Peter Kerekes • Director of 107 Mothers
“Life has nothing to do with logic”
by Marta Bałaga
- VENICE 2021: Making its way into Orizzonti, this movie is not your usual documentary – and not your usual fiction film either
In 107 Mothers [+see also:
interview: Peter Kerekes
film profile], screened in Orizzonti at the Venice Film Festival, life in Odessa’s female correctional facility goes by uneventfully, with its inmates getting used to daily routines and waiting. But some of them decide to act, now, becoming mothers even though after three years, their children might end up in an orphanage. We talked to the feature’s director, Peter Kerekes.
Cineuropa: I didn’t know what was I watching: documentary or fiction. But your main protagonist is an actress, correct?
Peter Kerekes: It’s a long story. We originally started to make a film about censors. Nowadays, everything goes through computer algorithms, so these guys are the last ones standing. We found some in Saudi Arabia, focusing on fashion magazines, and then there are those in prisons, censoring letters. We found Iryna in Odessa prison, and we wanted to show a woman, sitting in her office, reading other people’s love letters. It was supposed to be your standard, Ulrich Seidl- or Nino Kirtadze-style documentary. Then we went deeper into the stories of female prisoners, having children, and I realised that it’s impossible to follow them all the way through.
Our actress, Maryna Klimova, didn’t fit into this environment at first. Then I saw Márta Mészáros’ Don’t Cry, Pretty Girls!, and there is this Czech girl among all the Hungarians; she doesn’t understand anything and just looks around with these wonderful, curious eyes. I used the same trick. Most of the time, Maryna is just a mirror.
Once you had decided to incorporate real stories, what were you especially interested in? They do talk a lot about motherhood.
I didn’t know what I wanted to say – I am such a bad director [laughs]. They always say you shouldn’t start before knowing your goal, and I had no idea. I was intuitively interested in women giving birth in prison. They are with their babies for three years, and then they don’t see them for a very long time, or ever. I was also interested in women who killed their husbands or lovers. It’s such a cliché: “A woman who can give life but also take it away!” I hate it, but that’s what it’s about. I would spend hours drinking coffee and sharing cigarettes with them, and these discussions ended up in the film. Distilled, just like alcohol. There were a few that didn’t want to be in front of the camera, and we respected that, of course.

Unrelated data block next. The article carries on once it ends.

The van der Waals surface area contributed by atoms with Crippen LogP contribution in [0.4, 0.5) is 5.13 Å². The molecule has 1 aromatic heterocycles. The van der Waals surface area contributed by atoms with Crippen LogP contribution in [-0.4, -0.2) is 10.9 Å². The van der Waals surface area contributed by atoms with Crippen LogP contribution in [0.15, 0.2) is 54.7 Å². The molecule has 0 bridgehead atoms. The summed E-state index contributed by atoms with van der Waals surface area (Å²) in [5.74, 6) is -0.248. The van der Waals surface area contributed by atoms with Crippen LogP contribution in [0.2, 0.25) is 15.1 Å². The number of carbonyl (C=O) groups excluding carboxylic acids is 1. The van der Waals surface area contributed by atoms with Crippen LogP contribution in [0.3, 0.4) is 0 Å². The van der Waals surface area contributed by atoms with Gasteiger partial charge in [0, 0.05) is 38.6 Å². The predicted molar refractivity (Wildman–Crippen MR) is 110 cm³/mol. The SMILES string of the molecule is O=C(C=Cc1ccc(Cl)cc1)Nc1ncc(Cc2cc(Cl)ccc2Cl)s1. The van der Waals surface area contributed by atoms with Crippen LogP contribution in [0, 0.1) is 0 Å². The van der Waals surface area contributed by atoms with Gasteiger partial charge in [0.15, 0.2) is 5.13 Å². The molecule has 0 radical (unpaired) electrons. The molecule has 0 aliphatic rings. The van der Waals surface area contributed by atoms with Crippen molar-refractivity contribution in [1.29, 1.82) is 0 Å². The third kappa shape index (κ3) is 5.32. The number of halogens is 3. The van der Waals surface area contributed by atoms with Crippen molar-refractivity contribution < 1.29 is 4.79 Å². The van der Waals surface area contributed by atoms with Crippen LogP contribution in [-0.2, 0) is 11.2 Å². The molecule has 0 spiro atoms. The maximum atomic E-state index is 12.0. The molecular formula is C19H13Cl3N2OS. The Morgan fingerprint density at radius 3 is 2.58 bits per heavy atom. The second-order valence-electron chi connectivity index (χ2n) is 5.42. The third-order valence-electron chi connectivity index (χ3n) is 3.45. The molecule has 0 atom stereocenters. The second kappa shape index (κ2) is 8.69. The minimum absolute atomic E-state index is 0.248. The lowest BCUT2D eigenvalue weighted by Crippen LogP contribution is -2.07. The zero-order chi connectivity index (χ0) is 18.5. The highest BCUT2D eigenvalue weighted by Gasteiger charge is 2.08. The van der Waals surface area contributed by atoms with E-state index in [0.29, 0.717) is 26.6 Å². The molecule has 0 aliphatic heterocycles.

Some things they are asked to do here are just plain odd – like a workshop where they repeat the same word over and over again. What’s the point of all that?
Or they write letters to their dead victims. It’s an interesting form of therapy. Iryna tries to teach them how to control their emotions. It’s not in the film, but prison guards are doing the same workshop. They also have to repeat the same word, like “coffee”, and give it different meanings. You look around and see so many tragicomic things. My favourite was when they were painting the soles of their shoes with red nail polish, to make them look like Louboutins. The prisoners also had a good sense of humour; this is how they survive. I have a very precise cinematographer, and we would spend hours lighting the place. They had to wait, and one of them said: “If it takes five more minutes, I will kill you. And trust me, I know what I am talking about.”
All of these pressures that most women deal with – to find a partner, to be a mother – still manage to find their way inside the prison.
This will sound very old-fashioned, but it’s so important to continue one’s life. You can be useful in other ways, to society or to the planet, but this is our genetic essence. That’s why I wanted to have two protagonists. Iryna is the guard who has organised her life perfectly, but she is alone. And then you have these women, with three children by three different fathers and completely screwed-up lives, but at least they get this moment of love. Sometimes it’s just during the birth, sometimes it’s these three years. It hurts, but you can’t experience these big emotions without loss.
Logically, it doesn’t make sense. They talk about their hardships, so why would they want their kids to experience the same?
Life has nothing to do with logic. The circumstances can be so bad, and maybe you won’t win the lottery, but you still try. We spent so many years in that place, and the future of these kids can be sad, it’s true. They end up in orphanages, sometimes in prison, too, but who am I to judge whether their life is good or not?
I realised that all of these stories about “women behind bars”, with their collective showers, it’s something filmmakers do in order to make it “sexier”. We did our research in Ukraine, and so often it felt like a summer camp – the thing is, you can’t leave. Also – although that was too big a topic for me as a male director – the hardest thing is to be with other women. You have to share one space for years, and this is prison – you can’t choose your inmates. Hell is other people.
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